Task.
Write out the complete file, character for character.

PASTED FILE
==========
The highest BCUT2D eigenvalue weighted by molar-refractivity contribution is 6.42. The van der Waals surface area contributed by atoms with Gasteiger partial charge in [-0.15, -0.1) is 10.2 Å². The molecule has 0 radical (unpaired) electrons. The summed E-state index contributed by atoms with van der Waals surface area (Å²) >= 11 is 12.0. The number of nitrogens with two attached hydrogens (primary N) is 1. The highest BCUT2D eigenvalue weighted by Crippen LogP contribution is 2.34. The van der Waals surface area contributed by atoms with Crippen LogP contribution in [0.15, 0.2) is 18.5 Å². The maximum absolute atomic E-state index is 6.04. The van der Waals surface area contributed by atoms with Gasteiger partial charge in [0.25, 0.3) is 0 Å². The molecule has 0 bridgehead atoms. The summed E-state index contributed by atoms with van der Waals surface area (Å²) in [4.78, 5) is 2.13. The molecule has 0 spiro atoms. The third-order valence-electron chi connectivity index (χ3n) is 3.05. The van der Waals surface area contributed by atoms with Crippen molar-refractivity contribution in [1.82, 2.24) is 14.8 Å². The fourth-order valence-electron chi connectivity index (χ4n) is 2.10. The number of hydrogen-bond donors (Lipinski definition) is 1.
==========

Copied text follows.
The highest BCUT2D eigenvalue weighted by molar-refractivity contribution is 6.42. The van der Waals surface area contributed by atoms with Gasteiger partial charge in [-0.15, -0.1) is 10.2 Å². The molecule has 0 radical (unpaired) electrons. The summed E-state index contributed by atoms with van der Waals surface area (Å²) >= 11 is 12.0. The number of nitrogens with two attached hydrogens (primary N) is 1. The highest BCUT2D eigenvalue weighted by Crippen LogP contribution is 2.34. The van der Waals surface area contributed by atoms with Crippen LogP contribution in [0.15, 0.2) is 18.5 Å². The maximum absolute atomic E-state index is 6.04. The van der Waals surface area contributed by atoms with Gasteiger partial charge in [0.25, 0.3) is 0 Å². The molecule has 0 bridgehead atoms. The summed E-state index contributed by atoms with van der Waals surface area (Å²) in [4.78, 5) is 2.13. The molecule has 0 spiro atoms. The third-order valence-electron chi connectivity index (χ3n) is 3.05. The van der Waals surface area contributed by atoms with Crippen molar-refractivity contribution in [1.82, 2.24) is 14.8 Å². The fourth-order valence-electron chi connectivity index (χ4n) is 2.10. The number of hydrogen-bond donors (Lipinski definition) is 1.